Tuition: Not on the trails - but tuition is available.

Included: Accommodation in either guest houses or hotels (including breakfast), all riding as per the itineraries, as well as picnic lunches and all transfers during the trails.

Not included: Evening meals, airport transfers, flights or travel insurance.


Travel Information

The nearest airport is Ireland West International, just outside the town of Knock. It is only one hour from the riding centre and is served by many of the major UK and European airports.

We can arrange return airport transfers for you, from Knock, Shannon and Dublin airports, at the following costs, for a car of up to 8 people;

Knock: 120€
Shannon: 450€
Dublin: 700€

Travel by train, directly from Dublin to Westport, and by bus, from Knock or Shannon, is available and is a reliable and reasonably priced alternative to the transfers. We would also highly recommend hiring a car - if you are able to - in order to explore this rugged and unique landscape.

Airport: Knock (Ireland West) Airport

Alternative Airport: Shannon



6 Night Mountain and Coast Trail

This six night trail ride is perfect for small groups of experienced and adventurous riders, allowing you to explore some of the most wonderful scenery on the west coast of Ireland. As well as the quaint villages, sandy beaches and mountain tracks, you will be able to travel further along this spectacular stretch of coastline.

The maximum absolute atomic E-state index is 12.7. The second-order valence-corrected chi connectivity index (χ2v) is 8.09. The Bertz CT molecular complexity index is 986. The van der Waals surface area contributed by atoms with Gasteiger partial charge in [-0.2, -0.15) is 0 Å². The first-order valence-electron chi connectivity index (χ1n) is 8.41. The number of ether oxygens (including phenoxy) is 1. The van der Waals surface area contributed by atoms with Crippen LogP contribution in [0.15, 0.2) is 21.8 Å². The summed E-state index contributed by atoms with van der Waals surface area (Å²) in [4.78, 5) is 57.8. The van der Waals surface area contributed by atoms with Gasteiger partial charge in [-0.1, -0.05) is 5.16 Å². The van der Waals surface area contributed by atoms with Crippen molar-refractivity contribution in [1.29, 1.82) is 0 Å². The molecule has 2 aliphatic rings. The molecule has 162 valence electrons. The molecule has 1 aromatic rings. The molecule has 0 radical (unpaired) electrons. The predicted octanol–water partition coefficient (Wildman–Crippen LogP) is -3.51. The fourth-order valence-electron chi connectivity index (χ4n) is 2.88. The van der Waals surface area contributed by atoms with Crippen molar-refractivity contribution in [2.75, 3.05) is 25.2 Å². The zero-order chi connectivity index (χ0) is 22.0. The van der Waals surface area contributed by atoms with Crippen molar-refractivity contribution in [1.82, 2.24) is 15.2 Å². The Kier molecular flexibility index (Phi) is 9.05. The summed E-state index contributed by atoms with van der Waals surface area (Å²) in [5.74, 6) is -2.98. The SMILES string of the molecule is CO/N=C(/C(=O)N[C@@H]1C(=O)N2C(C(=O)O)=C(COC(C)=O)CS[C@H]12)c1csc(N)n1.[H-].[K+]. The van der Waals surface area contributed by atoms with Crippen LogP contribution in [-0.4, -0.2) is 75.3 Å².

Sample Itinerary: Please note that this may vary slightly due to circumstances beyond the guide's and owner's control.


On arrival to the town of Westport, you will be able check in at the hotel or guest house which will be your accommodation throughout the trail.


After breakfast you will be transferred to Drummindoo Stud to meet your host and other riders. After an assessment ride in the indoor arena and being matched with an appropriate horse, you are all transferred to the village of Aughagower for the "Aughagower ride". This takes you through the village of Curvey, along the shores of Knappagh Lake and through the village of Mountbrown before returning to Aughagower along an old shepherd's track. After riding there is a chance to visit the round tower and monastic site which dates back to the 7th century.